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Hierarchical vine-tree-like carbon nanotube architectures

(Nanowerk News) The vine-tree structure is widely observed in nature when the plant is with a growth habit of trailing or climbing stems. The vines use trees for growth rather than devoting energy in a lot of supportive tissue, enabling the vine to reach sunlight with a minimum investment of energy. The trees may also facilitate the transportation of nutrient substances. Such hierarchical vine-tree structures offer the synergy between the vines and trees as well as afford the maximum utilization of sunshine and limited soil and space, which could also be a promising universal architecture in both macro- and micro-worlds.
The combination of low dimensional nanomaterials with distinct physical and chemical properties into three-dimensional (3D) hierarchical nanostructures has always been a hot research topic due to its ability to inherit advantages of each component and even lead to the formation of advanced materials with unexpected properties for unique applications. Enlighten by the vine-tree structures in nature, a vine-tree-like nanostructure is expected to be with high efficiency for the adsorption and reaction of ions from the electrolyte as well as the transfer of electrons. This could lead to high-performance electrode materials for energy storage devices.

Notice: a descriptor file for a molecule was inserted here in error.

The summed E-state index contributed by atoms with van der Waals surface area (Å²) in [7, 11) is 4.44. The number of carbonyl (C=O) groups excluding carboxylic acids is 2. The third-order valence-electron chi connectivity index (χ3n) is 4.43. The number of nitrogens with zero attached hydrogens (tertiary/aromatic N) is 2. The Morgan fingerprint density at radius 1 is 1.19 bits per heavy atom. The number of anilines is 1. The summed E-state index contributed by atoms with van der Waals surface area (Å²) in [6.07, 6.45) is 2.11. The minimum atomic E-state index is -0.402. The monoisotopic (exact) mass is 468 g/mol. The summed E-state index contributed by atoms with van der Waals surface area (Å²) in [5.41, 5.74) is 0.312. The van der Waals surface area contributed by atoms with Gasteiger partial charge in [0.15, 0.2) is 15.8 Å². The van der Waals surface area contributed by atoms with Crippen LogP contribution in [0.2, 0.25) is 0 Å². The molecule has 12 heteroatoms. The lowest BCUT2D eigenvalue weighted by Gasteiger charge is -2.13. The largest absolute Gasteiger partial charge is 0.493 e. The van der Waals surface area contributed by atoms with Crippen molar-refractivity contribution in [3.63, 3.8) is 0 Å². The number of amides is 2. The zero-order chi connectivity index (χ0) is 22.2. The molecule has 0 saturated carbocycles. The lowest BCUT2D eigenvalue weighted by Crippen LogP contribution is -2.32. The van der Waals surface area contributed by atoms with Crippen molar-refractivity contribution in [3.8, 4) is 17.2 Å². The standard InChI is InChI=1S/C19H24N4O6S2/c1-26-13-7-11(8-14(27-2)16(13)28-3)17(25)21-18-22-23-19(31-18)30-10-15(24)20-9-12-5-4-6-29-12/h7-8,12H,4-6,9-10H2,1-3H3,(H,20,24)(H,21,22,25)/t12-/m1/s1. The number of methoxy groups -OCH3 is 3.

New work by Prof. Qiang Zhang and Fei Wei’s research group in the Department of Chemical Engineering at Tsinghua University (China) reports on the in situ self-assembly of vine-tree-like nanostructure using carbon nanotubes (CNTs) as the building blocks by chemical vapor deposition (CVD). This work also provides a general biomimetic strategy toward the design of hierarchical nanomaterials with extraordinary electron pathways as well as tunable surface/interface that can be used in areas of catalysis, separation, and energy conversion and storage.
By using catalyst nanoparticles (NPs) with a bimodal size distribution during the CVD synthesis, the scientists have obtained vine-tree-like CNTs (VT-CNTs) that are composed of vine-like single-walled CNTs (SWCNTs) wrapping around the tree-like multi-walled CNTs (MWCNTs). The VT-CNTs, described in the journal of Advanced Materials on November 5, 2014 ("Hierarchical Vine-Tree-Like Carbon Nanotube Architectures: In-Situ CVD Self-Assembly and Their Use as Robust Scaffolds for Lithium-Sulfur Batteries") could serve as excellent cathode scaffolds for high-performance lithium-sulfur batteries.
Hierarchical vine-tree-like carbon nanotube architectures composed of vine-like single-walled carbon nanotubes wrapping around the tree-like multi-walled carbon nanotubes are fabricated through in-situ chemical vapor deposition self-assembly. The vine-tree-like nanoarchitectures exhibit excellent cycling stability and rate performance when employed as the cathode scaffolds for lithium-sulfur batteries. (Image: Tsinghua University)